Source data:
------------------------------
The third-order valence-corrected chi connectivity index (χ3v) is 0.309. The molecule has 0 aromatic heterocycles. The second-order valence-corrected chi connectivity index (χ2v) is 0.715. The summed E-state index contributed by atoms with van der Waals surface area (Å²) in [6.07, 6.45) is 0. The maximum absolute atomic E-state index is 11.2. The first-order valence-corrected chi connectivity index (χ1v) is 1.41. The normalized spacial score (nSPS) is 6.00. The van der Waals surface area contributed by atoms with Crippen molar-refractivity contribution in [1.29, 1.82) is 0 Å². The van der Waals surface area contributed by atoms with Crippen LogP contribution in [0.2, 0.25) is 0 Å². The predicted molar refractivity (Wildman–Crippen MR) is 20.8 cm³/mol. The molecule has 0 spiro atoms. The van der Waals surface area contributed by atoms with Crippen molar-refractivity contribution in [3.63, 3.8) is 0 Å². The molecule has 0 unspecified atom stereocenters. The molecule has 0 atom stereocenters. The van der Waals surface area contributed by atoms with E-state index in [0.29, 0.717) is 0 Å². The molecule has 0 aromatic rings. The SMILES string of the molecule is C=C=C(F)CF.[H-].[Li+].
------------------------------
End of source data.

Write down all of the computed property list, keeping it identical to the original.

The third-order valence-corrected chi connectivity index (χ3v) is 0.309. The molecule has 0 aromatic heterocycles. The second-order valence-corrected chi connectivity index (χ2v) is 0.715. The summed E-state index contributed by atoms with van der Waals surface area (Å²) in [6.07, 6.45) is 0. The maximum absolute atomic E-state index is 11.2. The first-order valence-corrected chi connectivity index (χ1v) is 1.41. The normalized spacial score (nSPS) is 6.00. The van der Waals surface area contributed by atoms with Crippen molar-refractivity contribution in [1.29, 1.82) is 0 Å². The van der Waals surface area contributed by atoms with Crippen LogP contribution in [0.2, 0.25) is 0 Å². The predicted molar refractivity (Wildman–Crippen MR) is 20.8 cm³/mol. The molecule has 0 spiro atoms. The van der Waals surface area contributed by atoms with Crippen molar-refractivity contribution in [3.63, 3.8) is 0 Å². The molecule has 0 unspecified atom stereocenters. The molecule has 0 atom stereocenters. The van der Waals surface area contributed by atoms with E-state index in [0.29, 0.717) is 0 Å². The molecule has 0 aromatic rings. The SMILES string of the molecule is C=C=C(F)CF.[H-].[Li+].